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  #2266  
Old 05-30-2023, 04:09 PM
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David Kirk David Kirk is offline
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As you might guess by the photo this is not in any direct way related to bicycles.

My grandfather Ernest King took this photo while is was working as the head photographer of the Utica Observer Dispatch in Utica, NY. He got a call saying that he should make his way down to a local factory building where a deer had somehow gotten in to the building. The police were there and they had all the doors open as they tried shoo the poor deer safely out of the building. Ernie felt silly being there as the cops kept him out of the building and what kind of photo would he be able to get of a deer inside a building while he was outside the building?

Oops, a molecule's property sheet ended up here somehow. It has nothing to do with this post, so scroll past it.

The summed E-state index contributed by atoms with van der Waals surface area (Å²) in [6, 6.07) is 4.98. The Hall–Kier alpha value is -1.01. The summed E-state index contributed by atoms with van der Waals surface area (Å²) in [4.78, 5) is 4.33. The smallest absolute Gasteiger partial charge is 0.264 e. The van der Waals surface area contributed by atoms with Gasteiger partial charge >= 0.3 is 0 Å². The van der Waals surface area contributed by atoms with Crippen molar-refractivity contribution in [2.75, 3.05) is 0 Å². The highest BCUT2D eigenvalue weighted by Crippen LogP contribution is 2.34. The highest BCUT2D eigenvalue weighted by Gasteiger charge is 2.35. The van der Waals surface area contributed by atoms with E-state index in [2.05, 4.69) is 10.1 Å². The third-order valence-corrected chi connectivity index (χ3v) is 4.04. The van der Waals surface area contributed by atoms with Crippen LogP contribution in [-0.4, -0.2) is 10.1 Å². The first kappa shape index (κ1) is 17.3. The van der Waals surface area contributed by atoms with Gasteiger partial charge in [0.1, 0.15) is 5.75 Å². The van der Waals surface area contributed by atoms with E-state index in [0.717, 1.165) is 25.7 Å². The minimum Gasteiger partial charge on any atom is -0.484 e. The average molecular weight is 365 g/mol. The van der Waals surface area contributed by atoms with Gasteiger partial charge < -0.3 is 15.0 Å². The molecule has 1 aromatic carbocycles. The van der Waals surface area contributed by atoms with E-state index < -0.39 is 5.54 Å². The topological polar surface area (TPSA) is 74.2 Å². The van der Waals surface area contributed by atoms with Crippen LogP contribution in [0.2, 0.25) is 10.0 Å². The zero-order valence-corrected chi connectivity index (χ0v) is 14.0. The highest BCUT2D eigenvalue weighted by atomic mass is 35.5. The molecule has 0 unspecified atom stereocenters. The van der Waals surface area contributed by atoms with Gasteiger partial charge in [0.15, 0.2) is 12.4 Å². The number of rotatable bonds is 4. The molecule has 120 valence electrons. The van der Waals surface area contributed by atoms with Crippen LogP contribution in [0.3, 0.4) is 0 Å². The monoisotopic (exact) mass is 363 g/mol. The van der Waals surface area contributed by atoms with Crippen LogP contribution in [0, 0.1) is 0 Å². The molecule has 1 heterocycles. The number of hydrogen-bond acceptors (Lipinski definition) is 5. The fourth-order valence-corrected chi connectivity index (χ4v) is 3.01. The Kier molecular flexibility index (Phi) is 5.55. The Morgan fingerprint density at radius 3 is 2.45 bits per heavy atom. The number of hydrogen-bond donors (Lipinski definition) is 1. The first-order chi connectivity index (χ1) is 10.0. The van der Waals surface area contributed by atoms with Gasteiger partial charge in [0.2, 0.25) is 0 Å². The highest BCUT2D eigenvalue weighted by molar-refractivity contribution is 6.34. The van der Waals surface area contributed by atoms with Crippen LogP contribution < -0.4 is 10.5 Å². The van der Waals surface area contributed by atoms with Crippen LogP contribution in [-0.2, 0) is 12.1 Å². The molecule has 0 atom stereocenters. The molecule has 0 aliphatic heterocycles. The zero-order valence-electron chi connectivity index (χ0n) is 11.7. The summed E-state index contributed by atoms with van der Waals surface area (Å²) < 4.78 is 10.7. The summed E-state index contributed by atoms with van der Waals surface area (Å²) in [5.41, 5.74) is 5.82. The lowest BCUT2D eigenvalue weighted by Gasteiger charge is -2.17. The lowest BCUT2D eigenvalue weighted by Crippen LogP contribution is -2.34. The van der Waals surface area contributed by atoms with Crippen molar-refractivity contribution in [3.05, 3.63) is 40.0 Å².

Nonetheless he got his camera out and ready and he walked around outside looking for a shot. He heard a sudden noise and lifted his camera toward the window and clicked the shutter and it was over. The deer ran away and the cops left and that was that. Ernie went back to the office and into the dark room and developed his photos from the day. He was shocked to find that he’d gotten a perfect shot of the deer midway through the glass.

The AP picked up the photo and it went all over the world. It was published in LIFE magazine and was considered to be the finest photo he took during his long career. It was interesting to talk with him about it. He didn’t think it was his best work….most lucky maybe but not his best. He had other work he favored more but this photo is the one he’s known for.